IT Infrastructure

Student Leaders Connecting Online

June 12, 2007 1 min read
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In an effort to forge links among a small—and scattered—group of student leaders, the Alexandria, Va.-based National Association of State Boards of Education is tapping into a medium that teenagers know well: the online forum.

The Student Leadership Network Forum, launched in February as part of NASBE’s Student Leadership Initiative, is designed to give the 25 students across the country who serve as student members on state boards of education a place to exchange advice, chat about their experiences, and learn about what their peers are doing.

“Often there is only one student on each board, and they work mostly by themselves,” said Lori Meyer, the project director for NASBE and the moderator of the online forum, which is sponsored by the MetLife Foundation. “We wanted to give them an opportunity to connect with each other.”

Fewer than half the states have a student board member, although some states have more than one. Some simply attend board meetings and act as advisers, while others are allowed partial or, in some cases, full voting privileges.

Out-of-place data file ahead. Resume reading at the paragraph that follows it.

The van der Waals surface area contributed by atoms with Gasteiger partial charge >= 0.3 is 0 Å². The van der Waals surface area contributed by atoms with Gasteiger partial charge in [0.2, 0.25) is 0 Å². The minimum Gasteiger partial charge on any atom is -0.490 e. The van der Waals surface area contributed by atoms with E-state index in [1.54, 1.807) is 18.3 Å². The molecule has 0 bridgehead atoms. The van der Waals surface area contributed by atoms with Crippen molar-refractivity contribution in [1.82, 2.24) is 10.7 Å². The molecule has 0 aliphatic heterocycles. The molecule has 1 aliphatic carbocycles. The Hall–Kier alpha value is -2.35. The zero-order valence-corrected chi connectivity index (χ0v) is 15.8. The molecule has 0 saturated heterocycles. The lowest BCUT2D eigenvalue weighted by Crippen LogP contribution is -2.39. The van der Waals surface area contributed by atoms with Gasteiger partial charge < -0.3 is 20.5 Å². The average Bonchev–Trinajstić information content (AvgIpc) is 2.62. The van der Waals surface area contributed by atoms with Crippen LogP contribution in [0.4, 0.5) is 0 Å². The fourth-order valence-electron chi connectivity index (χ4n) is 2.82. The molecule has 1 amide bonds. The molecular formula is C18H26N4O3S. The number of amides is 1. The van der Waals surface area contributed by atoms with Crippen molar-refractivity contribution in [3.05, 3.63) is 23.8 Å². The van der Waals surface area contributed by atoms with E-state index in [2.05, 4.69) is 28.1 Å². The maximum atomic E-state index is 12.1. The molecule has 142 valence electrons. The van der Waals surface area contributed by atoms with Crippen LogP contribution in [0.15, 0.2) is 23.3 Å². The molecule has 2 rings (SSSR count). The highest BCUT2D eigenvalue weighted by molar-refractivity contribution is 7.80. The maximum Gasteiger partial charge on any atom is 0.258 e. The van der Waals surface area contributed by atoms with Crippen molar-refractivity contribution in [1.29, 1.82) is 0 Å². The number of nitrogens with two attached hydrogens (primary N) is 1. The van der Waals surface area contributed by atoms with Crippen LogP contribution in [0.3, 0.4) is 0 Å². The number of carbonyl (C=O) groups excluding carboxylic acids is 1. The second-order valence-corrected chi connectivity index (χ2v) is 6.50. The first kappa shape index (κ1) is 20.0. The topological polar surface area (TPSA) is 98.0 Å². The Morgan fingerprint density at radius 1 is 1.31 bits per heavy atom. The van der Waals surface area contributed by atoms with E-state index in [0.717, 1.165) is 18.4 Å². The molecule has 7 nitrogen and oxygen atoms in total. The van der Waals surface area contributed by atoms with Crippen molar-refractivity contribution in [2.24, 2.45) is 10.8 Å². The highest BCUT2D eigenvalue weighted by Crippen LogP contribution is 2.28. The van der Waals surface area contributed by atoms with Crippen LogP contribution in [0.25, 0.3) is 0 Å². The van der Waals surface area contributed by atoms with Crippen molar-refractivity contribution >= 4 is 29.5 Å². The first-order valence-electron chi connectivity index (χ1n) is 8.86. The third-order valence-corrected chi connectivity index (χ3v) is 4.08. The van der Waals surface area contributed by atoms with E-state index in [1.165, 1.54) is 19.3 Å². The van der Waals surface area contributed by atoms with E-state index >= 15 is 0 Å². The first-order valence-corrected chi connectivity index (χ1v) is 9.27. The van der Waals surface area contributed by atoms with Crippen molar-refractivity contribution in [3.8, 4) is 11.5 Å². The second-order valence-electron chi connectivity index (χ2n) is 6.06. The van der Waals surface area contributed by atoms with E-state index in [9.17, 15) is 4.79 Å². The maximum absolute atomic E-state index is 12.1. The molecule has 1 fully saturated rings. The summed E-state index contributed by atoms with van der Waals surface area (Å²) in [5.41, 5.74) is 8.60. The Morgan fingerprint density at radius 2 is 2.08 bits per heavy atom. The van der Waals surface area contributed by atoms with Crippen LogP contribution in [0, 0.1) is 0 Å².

Before the network was created, students had difficulty connecting with other student members. As Ms. Meyer noted, students typically cannot afford to travel to conferences and events where they can interact with other student leaders.

Now, each student board member is invited to join the forum as a part of his or her orientation.

“I had always wanted to [talk with other members], but there was no convenient way to do so,” Brian Frazee, a student member of the Maryland state board of education and a student at Thomas Stone High School in Waldorf, Md., said via e-mail.

“[This forum] is an excellent way of connecting state student board members from across the country because it allows us to share ideas, goals, and issues,” he said.

Jacob Kleinrock, who serves on Tennessee’s state board of education and attends Martin Luther King Academic Magnet School in Nashville, agrees.

“The forum has made [me] more confident with my decisions on the board because I can talk to other members and get their advice on state issues,” he said in an e-mail exchange.

Student board alumni also will retain access to the forum, Ms. Meyer said.

“This is the way students interact now—through technology, through the Internet,” she added.

See Also

For more stories on this topic see Technology and our States news page.

A version of this article appeared in the June 13, 2007 edition of Education Week


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